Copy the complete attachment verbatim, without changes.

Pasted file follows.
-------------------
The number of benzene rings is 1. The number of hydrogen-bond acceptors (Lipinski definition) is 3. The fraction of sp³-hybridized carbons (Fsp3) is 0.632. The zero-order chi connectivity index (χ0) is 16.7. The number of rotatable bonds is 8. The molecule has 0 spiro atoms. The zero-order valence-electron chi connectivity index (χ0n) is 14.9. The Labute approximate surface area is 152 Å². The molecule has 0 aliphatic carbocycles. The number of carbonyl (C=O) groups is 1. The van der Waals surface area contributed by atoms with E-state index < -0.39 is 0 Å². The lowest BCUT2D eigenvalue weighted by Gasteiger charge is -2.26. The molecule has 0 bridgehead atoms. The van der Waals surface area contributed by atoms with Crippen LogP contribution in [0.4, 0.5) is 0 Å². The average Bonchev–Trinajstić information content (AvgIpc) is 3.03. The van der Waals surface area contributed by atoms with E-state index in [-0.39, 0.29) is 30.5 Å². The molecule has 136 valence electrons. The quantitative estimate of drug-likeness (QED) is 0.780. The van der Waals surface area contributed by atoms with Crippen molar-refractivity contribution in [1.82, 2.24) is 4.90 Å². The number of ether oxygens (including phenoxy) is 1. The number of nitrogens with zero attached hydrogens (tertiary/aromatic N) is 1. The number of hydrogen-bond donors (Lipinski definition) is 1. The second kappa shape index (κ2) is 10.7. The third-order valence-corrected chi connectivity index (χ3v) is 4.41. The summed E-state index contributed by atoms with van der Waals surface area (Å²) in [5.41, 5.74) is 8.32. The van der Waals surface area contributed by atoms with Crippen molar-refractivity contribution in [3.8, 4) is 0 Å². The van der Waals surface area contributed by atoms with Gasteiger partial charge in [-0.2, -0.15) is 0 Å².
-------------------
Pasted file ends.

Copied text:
The number of benzene rings is 1. The number of hydrogen-bond acceptors (Lipinski definition) is 3. The fraction of sp³-hybridized carbons (Fsp3) is 0.632. The zero-order chi connectivity index (χ0) is 16.7. The number of rotatable bonds is 8. The molecule has 0 spiro atoms. The zero-order valence-electron chi connectivity index (χ0n) is 14.9. The Labute approximate surface area is 152 Å². The molecule has 0 aliphatic carbocycles. The number of carbonyl (C=O) groups is 1. The van der Waals surface area contributed by atoms with E-state index < -0.39 is 0 Å². The lowest BCUT2D eigenvalue weighted by Gasteiger charge is -2.26. The molecule has 0 bridgehead atoms. The van der Waals surface area contributed by atoms with Crippen LogP contribution in [0.4, 0.5) is 0 Å². The average Bonchev–Trinajstić information content (AvgIpc) is 3.03. The van der Waals surface area contributed by atoms with E-state index in [-0.39, 0.29) is 30.5 Å². The molecule has 136 valence electrons. The quantitative estimate of drug-likeness (QED) is 0.780. The van der Waals surface area contributed by atoms with Crippen molar-refractivity contribution in [1.82, 2.24) is 4.90 Å². The number of ether oxygens (including phenoxy) is 1. The number of nitrogens with zero attached hydrogens (tertiary/aromatic N) is 1. The number of hydrogen-bond donors (Lipinski definition) is 1. The second kappa shape index (κ2) is 10.7. The third-order valence-corrected chi connectivity index (χ3v) is 4.41. The summed E-state index contributed by atoms with van der Waals surface area (Å²) in [5.41, 5.74) is 8.32. The van der Waals surface area contributed by atoms with Crippen molar-refractivity contribution in [3.8, 4) is 0 Å². The van der Waals surface area contributed by atoms with Gasteiger partial charge in [-0.2, -0.15) is 0 Å².